New Mexico Oncology and Hematology Consultants, Ltd. v. Presbyterian Healthcare Services.
Nos. 19-2210 & 20-2024. D.N.M. Judge Kelly. Sherman Act—Antitrust Claims—Monopolization and Attempted Monopolization—Refusal to Deal—Summary Judgment.
April 5, 2021
Plaintiff is a physician practice that owns and operates the New Mexico Cancer Center (NMCC). Defendant Presbyterian Healthcare Services (PHS) is a nonprofit integrated healthcare system that participates in multiple markets and employs many physicians. PHS controlled defendant Presbyterian Health Plans, Inc. (PHP), which operates on a for-profit basis and sells health insurance products. Plaintiff is an in-network provider for PHP.
The NMCC opened in 2002, and plaintiff and PHP entered into a five-year provider agreement. The agreement was extended on annual intervals after its expiration. In 2007, PHS opened its own oncology program and began to compete with plaintiff.
Plaintiff filed suit against defendants alleging, as relevant here, claims under Section 2 of the Sherman Act for monopolization and attempted monopolization and various state law claims. Plaintiff’s claims centered on three alleged anticompetitive practices that PHS implemented: (1) the “mandate,” under which PHP would cover certain drugs only if they were purchased from a specified pharmacy; (2) an alleged joint venture between PHP and Radiology Associates of Albuquerque (RAA) in which PHP enrollees needing breast imaging services were forced to use RAA under their PHP plan; and (3) PHS’s policies concerning internal physician referrals. The district court granted summary judgment to defendants on the Sherman Act claims and declined to exercise jurisdiction over the remaining state law claims.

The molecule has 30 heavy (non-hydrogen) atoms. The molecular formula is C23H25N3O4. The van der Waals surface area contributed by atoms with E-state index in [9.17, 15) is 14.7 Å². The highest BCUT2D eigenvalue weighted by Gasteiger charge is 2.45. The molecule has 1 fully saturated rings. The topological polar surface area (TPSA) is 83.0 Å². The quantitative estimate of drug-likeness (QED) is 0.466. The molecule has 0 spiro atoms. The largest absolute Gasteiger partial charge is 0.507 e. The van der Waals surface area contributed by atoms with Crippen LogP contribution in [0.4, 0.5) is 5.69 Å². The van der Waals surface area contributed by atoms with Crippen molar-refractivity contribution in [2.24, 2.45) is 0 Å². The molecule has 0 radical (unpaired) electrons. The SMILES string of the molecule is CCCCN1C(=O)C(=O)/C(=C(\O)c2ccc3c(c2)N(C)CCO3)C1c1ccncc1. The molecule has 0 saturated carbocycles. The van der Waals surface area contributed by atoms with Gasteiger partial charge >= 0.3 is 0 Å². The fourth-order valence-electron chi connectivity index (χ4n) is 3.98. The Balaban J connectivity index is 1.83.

Plaintiff appealed the district court’s grant of summary judgment. First, as to the mandate, none of the conduct that plaintiff asserted was anticompetitive constituted a refusal to deal because none of the conduct demonstrated a willingness to forsake short-term profits to achieve an anti-competitive end, and none of the conduct showed that defendants ended a preexisting course of dealing with plaintiff. Second, plaintiff’s allegation of a joint venture between RAA and PHS lacked merit. Third, regarding the claims concerning internal referrals, PHS was under no obligation to refer its patients to another practice or hospital. Accordingly, the district court did not err in holding that plaintiff had failed to establish a Sherman Act claim. Further, the district court did not abuse its discretion in declining to exercise jurisdiction over the remaining state law claims after it dismissed the Sherman Act claims.
The summary judgment was affirmed.